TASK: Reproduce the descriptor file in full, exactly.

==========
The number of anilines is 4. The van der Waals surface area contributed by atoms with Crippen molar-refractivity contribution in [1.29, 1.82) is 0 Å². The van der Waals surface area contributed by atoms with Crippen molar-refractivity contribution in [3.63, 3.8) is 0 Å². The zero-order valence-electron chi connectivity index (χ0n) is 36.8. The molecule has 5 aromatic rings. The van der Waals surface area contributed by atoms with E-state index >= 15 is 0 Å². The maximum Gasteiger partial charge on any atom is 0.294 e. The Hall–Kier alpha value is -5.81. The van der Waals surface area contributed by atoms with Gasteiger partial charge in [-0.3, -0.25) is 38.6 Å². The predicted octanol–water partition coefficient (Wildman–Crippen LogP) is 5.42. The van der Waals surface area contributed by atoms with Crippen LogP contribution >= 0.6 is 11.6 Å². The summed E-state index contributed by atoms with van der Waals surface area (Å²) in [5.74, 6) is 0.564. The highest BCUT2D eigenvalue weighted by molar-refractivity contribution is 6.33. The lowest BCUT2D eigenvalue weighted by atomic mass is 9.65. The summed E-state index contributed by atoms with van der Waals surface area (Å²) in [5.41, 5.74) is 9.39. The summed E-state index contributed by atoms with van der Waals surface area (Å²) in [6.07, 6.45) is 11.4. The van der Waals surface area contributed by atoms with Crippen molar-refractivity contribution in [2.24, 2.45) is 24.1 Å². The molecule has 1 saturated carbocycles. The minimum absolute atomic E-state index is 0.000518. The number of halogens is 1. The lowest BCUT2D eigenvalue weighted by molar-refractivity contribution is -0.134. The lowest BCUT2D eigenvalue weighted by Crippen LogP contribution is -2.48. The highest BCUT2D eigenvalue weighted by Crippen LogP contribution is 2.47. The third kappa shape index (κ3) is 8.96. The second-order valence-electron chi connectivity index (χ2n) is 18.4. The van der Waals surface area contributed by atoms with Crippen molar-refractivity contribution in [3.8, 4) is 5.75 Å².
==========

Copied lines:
The number of anilines is 4. The van der Waals surface area contributed by atoms with Crippen molar-refractivity contribution in [1.29, 1.82) is 0 Å². The van der Waals surface area contributed by atoms with Crippen molar-refractivity contribution in [3.63, 3.8) is 0 Å². The zero-order valence-electron chi connectivity index (χ0n) is 36.8. The molecule has 5 aromatic rings. The van der Waals surface area contributed by atoms with E-state index >= 15 is 0 Å². The maximum Gasteiger partial charge on any atom is 0.294 e. The Hall–Kier alpha value is -5.81. The van der Waals surface area contributed by atoms with Gasteiger partial charge in [-0.3, -0.25) is 38.6 Å². The predicted octanol–water partition coefficient (Wildman–Crippen LogP) is 5.42. The van der Waals surface area contributed by atoms with Crippen LogP contribution >= 0.6 is 11.6 Å². The summed E-state index contributed by atoms with van der Waals surface area (Å²) in [5.74, 6) is 0.564. The highest BCUT2D eigenvalue weighted by molar-refractivity contribution is 6.33. The lowest BCUT2D eigenvalue weighted by atomic mass is 9.65. The summed E-state index contributed by atoms with van der Waals surface area (Å²) in [5.41, 5.74) is 9.39. The summed E-state index contributed by atoms with van der Waals surface area (Å²) in [6.07, 6.45) is 11.4. The van der Waals surface area contributed by atoms with Crippen molar-refractivity contribution in [2.24, 2.45) is 24.1 Å². The molecule has 1 saturated carbocycles. The minimum absolute atomic E-state index is 0.000518. The number of halogens is 1. The lowest BCUT2D eigenvalue weighted by molar-refractivity contribution is -0.134. The lowest BCUT2D eigenvalue weighted by Crippen LogP contribution is -2.48. The highest BCUT2D eigenvalue weighted by Crippen LogP contribution is 2.47. The third kappa shape index (κ3) is 8.96. The second-order valence-electron chi connectivity index (χ2n) is 18.4. The van der Waals surface area contributed by atoms with Crippen molar-refractivity contribution in [3.8, 4) is 5.75 Å².